Local companies looking to hire De Anza College students as job market takes a hit due to pandemic2 min read

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Student checking out booth at De Anza Job Fair.

Keegan West, Reporter

Even while operating under the shelter-in-place mandate due to the COVID-19 pandemic, local companies and institutions are continuing to hire students as employees and interns.

With business and campus closures as a result of the shelter-in-place ordinances, around 40% of students are unemployed, according to the Spring 2020 COVID-19 survey. However, there are still several local employment opportunities available for students during the pandemic.

The De Anza College job fair, held over Zoom, had over 50 different local employers looking for students to fill positions.

Opportunities ranged from working from home to in person fieldwork.

Some jobs included in the online job fair were caring for children or the elderly.

The JEI Learning Center is accommodating students who prefer to work from home during the pandemic and is looking for part-time math tutors to help students over Zoom.

Students would be working 16 to 20 hours a week at $16 an hour and working with children ranging from 3rd to 9th grade said Mira Kim, director of JEI Learning Center.

The Child Care Careers agency is also hiring students, who are assigned to local child care centers in the Bay Area as teacher aids. The positions do not require prior experience.

Upon hiring, students would be trained for the position and are able to set their own schedule for how many hours and where they want to work, said Debbie Kearns, regional recruiter for Child Care Careers.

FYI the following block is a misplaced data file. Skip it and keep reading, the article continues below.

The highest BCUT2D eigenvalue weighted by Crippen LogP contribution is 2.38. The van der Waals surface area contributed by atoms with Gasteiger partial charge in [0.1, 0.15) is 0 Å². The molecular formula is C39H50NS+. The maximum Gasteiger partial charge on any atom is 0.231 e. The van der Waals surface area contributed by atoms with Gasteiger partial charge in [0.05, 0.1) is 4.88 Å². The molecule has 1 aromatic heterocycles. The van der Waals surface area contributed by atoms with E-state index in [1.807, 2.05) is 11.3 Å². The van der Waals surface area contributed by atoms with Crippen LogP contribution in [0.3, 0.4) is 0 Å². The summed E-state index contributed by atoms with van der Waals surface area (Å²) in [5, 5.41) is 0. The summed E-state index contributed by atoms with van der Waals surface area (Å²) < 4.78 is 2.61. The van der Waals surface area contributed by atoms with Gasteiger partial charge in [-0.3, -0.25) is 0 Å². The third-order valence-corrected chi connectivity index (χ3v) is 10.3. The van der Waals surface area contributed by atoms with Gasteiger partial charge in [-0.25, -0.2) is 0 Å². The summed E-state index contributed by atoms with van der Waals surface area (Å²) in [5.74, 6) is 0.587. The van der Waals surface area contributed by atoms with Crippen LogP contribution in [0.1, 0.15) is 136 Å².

“At care centers, temperatures are recorded and health is monitored for both the staff and children, to ensure a safe work environment,” Kearns said.

While the De Anza campus is closed, the Foothill-De Anza police department is still looking to hire police student aids.

“With the virus situation, our primary focus is the security of the campuses,” said Daniel Accosta, Foothill-De Anza chief of police. “Police student aids are responsible for monitoring and reporting any activity on the campuses.”

In order to qualify to be a police student aid, students must be enrolled in 12 units, must be at least 18-years-old, must have a valid driver’s license and a 2.0 cumulative GPA, according to Acosta.

To ensure the safety of student employees, Acosta said masks, gloves and other personal protective equipment is available.

The Occupational Training Institute at De Anza offers a variety of programs and services that help students train and prepare for joining the workforce.

Joseph Lipsig, comptechS computer lab coordinator for the OTI, acknowledged that with shutdowns, the school has been unable to conduct hands-on training with students, but still encourages students to seek the services OTI provides.

While traditional academic practices may give students the technical knowledge to join the workforce, learning how to approach occupational situations are equally important skills students need to learn, Lipsig said.

Despite an uncertain upcoming fall quarter and the effects of the COVID-19 pandemic, students are still able to receive work.

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